Tag Archives: suffrage movement

beyond ‘ecclesiastical millinery’ – Mildred Tuker

Feminist theology and scholarship are now widespread.  Yet they still have power both to inspire and unsettle.  How much more so was this true a hundred years or so ago?!  Lacking the substantial range and depth of feminist scholarship now … Continue reading

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daring to ask for women’s ordination – Ursula Roberts

Some things, such as sexuality and women’s ordination, were steered clear of by most first-wave Christian feminists.  Even when they supported changes, most held back, in the interests of nurturing more conservative support for issues which were more ‘practical politics’ … Continue reading

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the girl who slew the dragon – Christabel Pankhurst

A prominent feature of first-wave feminism was its spectacle, once it had the courage to break into public space.  A striking aspect was the frequent appearance in demonstrations of suffragists dressed as figures such as Joan of Arc, complete with … Continue reading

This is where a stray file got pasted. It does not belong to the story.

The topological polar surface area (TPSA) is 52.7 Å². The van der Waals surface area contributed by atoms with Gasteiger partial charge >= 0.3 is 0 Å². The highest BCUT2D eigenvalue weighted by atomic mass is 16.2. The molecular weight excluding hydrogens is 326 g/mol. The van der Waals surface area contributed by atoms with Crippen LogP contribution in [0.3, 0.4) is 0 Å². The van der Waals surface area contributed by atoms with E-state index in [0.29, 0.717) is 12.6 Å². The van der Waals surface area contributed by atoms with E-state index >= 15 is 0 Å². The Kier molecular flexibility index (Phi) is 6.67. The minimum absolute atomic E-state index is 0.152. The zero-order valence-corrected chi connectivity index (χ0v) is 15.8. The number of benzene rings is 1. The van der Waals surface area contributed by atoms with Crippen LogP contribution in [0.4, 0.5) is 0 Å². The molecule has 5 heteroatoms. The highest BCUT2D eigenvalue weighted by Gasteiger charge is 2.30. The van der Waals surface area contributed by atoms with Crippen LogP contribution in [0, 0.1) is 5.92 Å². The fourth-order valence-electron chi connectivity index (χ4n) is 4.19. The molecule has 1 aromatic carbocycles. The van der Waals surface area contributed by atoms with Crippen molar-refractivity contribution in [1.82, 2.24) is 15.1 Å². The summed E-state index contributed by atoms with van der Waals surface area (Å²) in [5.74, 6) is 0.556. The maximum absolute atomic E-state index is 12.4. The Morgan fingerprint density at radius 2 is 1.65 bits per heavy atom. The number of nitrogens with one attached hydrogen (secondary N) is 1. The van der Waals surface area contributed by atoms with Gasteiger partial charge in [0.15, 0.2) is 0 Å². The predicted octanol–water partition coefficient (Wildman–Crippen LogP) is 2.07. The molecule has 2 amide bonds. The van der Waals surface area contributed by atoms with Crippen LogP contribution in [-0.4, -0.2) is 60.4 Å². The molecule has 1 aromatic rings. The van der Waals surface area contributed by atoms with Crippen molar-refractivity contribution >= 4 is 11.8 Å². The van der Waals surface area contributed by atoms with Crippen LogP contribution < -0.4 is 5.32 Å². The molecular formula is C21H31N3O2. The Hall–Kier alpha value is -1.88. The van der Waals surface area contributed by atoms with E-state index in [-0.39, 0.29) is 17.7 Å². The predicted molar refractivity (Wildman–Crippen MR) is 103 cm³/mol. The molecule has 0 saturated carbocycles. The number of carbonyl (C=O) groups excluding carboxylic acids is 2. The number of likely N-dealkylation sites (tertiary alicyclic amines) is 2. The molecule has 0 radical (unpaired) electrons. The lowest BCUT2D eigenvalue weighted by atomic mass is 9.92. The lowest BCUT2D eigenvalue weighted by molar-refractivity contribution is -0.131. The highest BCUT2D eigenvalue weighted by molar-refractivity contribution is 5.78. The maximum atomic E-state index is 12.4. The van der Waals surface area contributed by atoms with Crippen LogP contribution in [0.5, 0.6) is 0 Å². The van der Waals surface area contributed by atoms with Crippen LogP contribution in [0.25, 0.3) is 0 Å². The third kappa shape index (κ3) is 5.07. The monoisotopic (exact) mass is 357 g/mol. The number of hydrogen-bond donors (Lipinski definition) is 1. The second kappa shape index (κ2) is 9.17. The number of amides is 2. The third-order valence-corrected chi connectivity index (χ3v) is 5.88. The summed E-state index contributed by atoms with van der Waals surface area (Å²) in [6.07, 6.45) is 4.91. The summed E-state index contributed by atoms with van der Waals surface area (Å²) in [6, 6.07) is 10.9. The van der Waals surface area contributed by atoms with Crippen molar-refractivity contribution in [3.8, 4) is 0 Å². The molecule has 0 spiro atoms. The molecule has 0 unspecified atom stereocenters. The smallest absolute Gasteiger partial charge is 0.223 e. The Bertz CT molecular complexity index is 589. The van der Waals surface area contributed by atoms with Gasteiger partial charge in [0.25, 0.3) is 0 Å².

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salvos of the spirit – Emmeline Pankhurst

Sometimes a circuit breaker is needed to change the course of history, even in a great movement full of an immense variety of courage, intelligence and virtues.  For the women’s suffrage movement, such a catalyst was Emmeline Pankhurst.  If the … Continue reading

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force fed but free – Constance Lytton

Some of the most poignant and harrowing accounts of suffragette activity and suffering are found in the book Prisons and Prisoners, written by Constance Lytton and published in 1914.  It is witness to a remarkable gentle and compassionate woman who, … Continue reading

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gazing into the abyss – Margaret Wynne Nevinson

In some ways, first-wave Christian feminism was a radical continuation of the Victorian ‘woman’s mission’.  Yet it also marked a break from it with a new sense of self and consciousness.  For, even at the end of the 19th century, … Continue reading

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the Church League for Women’s Suffrage – Claude and Gertrude Hinscliff

Without the involvement of religious people, it is hard to see how first-wave feminism could have advanced.  It owed so much to religious motivation and networks and also needed religious support in order to break through into quarters which were … Continue reading

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